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Niantic’s ‘Codename: Urban Legends’ wants to be the first great 5G AR game

The upcoming monster-battling game aims to utilize 5G’s high speed and low latency to go way beyond ‘Pokémon Go.’

Niantic’s ‘Codename: Urban Legends’ wants to be the first great 5G AR game
[Video: Courtesy of Niantic]
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The first experience meant to demonstrate that high-quality augmented reality games could be the killer app for 5G wireless networks is here.

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Last summer, Pokémon Go creator Niantic announced it was teaming up with an international roster of wireless carriers to expand the availability of high-quality AR experiences for 5G networks. Now, seven months later, some of those carriers’ customers can finally play a demo version of the first game to emerge from the alliance.

Dubbed Codename: Urban Legends, the demo was built on the same global location-based AR platform powering megahits like Pokémon Go and Harry Potter: Wizards Unite. The goal of the project is to showcase the attractiveness of high-quality AR games on the 5G networks of a subset of alliance partners—Verizon, Deutsche Telekom, and Globe Telecom.

Although Niantic isn’t yet saying when the full version of Codename: Urban Legends will be available, the release of the demo is an important milestone as the alliance moves toward a broader deployment of 5G-ready AR experiences. Each of the networks is doubtless eager to prove to customers that it’s worth paying for access to the next generation of wireless network.

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“Many of today’s 4G applications will simply work better or evolve in 5G,” Ross Rubin, principal analyst at Reticle Research, told me last year when the alliance was first revealed. At the time Rubin said he believed AR might be the only “pillar” technology that could “fundamentally change how we interact with the world if it can gain access to the high-bandwidth, low-latency, and eventually broad coverage of 5G.”

Since then, he’s concluded that cloud gaming may also be a winner on 5G networks. Still, Rubin now says, “AR has the most transformative, long-term potential in driving consumers’ interest.”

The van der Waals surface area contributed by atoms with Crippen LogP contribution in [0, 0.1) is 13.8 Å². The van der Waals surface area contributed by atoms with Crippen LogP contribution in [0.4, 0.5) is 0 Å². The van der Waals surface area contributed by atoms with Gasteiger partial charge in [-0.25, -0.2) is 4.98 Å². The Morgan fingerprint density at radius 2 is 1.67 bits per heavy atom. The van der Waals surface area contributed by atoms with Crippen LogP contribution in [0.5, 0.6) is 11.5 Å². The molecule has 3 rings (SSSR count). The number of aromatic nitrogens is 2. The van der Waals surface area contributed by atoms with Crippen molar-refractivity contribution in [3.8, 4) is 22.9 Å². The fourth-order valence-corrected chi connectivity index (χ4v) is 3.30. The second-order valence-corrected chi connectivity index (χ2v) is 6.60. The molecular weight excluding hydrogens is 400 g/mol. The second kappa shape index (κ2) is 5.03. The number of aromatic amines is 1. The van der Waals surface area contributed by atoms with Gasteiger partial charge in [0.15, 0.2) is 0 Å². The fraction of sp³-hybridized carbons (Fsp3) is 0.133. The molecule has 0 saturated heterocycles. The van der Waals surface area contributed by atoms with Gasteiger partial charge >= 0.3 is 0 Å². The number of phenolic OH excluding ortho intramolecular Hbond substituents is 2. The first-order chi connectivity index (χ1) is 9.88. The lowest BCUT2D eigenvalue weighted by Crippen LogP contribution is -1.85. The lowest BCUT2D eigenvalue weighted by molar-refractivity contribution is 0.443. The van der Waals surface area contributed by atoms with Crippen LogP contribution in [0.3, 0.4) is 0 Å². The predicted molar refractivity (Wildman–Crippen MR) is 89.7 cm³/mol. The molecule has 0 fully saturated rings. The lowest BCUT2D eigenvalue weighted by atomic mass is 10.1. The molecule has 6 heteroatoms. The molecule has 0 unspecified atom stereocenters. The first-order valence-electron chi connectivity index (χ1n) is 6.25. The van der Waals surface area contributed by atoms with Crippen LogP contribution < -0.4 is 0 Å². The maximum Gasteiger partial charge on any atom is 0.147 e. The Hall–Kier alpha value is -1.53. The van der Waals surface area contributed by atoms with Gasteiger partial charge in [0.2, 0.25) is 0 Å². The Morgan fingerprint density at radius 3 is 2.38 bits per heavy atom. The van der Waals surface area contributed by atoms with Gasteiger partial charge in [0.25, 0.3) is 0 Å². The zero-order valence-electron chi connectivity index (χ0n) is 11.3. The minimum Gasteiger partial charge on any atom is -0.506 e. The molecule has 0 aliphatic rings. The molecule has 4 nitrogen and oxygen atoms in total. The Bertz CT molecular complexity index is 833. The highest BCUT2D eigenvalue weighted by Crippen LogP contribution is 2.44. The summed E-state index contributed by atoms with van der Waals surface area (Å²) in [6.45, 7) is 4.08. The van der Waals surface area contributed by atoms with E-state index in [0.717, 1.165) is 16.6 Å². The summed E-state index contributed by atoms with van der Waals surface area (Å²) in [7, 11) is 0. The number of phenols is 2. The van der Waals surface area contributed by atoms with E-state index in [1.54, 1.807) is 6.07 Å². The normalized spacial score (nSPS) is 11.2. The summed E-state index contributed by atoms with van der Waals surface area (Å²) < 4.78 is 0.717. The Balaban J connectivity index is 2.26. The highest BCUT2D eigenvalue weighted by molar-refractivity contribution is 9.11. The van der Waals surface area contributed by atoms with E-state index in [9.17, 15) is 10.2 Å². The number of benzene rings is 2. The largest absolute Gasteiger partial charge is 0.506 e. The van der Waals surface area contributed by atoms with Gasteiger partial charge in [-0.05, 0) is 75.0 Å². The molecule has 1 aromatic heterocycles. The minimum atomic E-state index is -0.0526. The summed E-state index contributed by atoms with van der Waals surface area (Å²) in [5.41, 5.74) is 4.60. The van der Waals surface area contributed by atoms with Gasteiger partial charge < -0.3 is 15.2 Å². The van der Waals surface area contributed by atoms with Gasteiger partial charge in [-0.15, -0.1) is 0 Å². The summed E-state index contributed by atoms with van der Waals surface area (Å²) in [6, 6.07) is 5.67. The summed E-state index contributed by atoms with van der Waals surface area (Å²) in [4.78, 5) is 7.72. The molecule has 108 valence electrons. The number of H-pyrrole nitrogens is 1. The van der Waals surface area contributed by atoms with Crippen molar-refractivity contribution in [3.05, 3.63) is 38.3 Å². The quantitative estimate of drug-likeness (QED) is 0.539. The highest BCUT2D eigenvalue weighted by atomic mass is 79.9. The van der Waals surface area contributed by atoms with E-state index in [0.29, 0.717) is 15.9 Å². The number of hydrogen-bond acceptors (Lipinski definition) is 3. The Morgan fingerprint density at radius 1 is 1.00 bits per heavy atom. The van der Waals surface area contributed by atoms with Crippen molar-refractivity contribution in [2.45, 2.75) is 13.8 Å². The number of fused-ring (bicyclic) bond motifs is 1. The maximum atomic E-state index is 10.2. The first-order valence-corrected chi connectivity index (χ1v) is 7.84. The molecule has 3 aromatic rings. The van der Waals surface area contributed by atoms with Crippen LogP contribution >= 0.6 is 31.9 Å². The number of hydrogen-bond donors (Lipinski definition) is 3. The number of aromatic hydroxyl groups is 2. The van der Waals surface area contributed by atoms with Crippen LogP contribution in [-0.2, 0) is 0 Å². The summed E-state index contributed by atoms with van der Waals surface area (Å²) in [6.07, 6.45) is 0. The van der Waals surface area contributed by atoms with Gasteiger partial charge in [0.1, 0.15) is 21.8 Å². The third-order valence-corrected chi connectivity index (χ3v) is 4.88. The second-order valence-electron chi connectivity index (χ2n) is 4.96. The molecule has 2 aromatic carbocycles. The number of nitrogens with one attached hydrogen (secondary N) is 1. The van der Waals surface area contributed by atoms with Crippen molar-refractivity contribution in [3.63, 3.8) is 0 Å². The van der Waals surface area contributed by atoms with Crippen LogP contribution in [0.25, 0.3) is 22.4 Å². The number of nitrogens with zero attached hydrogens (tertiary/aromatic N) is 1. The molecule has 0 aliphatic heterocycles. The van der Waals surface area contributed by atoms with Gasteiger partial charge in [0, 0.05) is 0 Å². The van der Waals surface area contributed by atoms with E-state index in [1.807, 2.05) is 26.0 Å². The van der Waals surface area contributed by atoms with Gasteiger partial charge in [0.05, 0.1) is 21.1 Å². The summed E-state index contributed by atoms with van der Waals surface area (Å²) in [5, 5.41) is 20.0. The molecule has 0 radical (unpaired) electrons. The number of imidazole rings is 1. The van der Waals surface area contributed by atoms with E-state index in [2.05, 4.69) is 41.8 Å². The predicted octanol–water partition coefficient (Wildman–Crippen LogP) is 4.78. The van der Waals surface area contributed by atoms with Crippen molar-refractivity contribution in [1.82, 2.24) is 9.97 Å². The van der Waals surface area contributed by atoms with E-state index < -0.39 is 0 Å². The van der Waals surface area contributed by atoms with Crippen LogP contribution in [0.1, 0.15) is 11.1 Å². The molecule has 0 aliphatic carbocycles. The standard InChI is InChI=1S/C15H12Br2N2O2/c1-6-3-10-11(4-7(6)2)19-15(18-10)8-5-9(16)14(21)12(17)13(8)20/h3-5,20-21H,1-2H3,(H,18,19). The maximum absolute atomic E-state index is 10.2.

Niantic’s alliance with 5G carriers might hint at where it will go with its hardware efforts.

And that’s exactly what Niantic is hoping to show the world. As its CEO, John Hanke, said last year, the goal of the alliance is to marry the edge-computing element of the carriers’ 5G networks with Niantic’s platform in order to let millions of people play the advanced games and other applications that will eventually be available. According to Niantic, alliance partners’ 5G networks will deliver one-tenth the latency of 4G networks as well as the ability for 10 times as many people to play games concurrently. In short, the company is banking much of its future on the idea that AR gaming will eventually be 5G’s killer app.

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Codename: Urban Legends was designed to demonstrate the technology’s capabilities. It’s an immersive, social, multiplayer experience that tasks players with casting spells to battle monsters and save imperiled allies.

For now, 5G carrier customers will play Niantic’s experiences on smartphones and tablets, but the company has hinted at a logical path toward custom AR hardware optimized for 5G networks. In 2019, Niantic teamed up with Qualcomm on a reference design for AR glasses. A year and a half later, the company is clearly still focused on creating hardware like that, at least as evidenced by a Hanke tweet on Monday featuring a photo of one side of a pair of Niantic-branded AR glasses. It’s “exciting to see the progress we’re making to enable new kinds of devices that leverage our platform,” he wrote.

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While it’s too early to know for sure, Niantic’s alliance with 5G carriers might hint at where it will go with its hardware efforts. But if Niantic and its partners want to be the leaders in this technology race, they’ll have to fend off challenges from giants such as Google, Apple, and Facebook.

With initial titles like Codename: Urban Legends, Niantic is hoping to get a jump-start on those rivals and win the battle before it really begins. If people find the demo impressive, it can help to raise excitement, Rubin says. But, invoking the memory of one of technology’s most recent and infamous crash-and-burn tales, he cautions that there’s no guarantee of success. After all, he points out, “Magic Leap had several impressive demos.”

About the author

Daniel Terdiman is a San Francisco-based technology journalist with nearly 20 years of experience. A veteran of CNET and VentureBeat, Daniel has also written for Wired, The New York Times, Time, and many other publications

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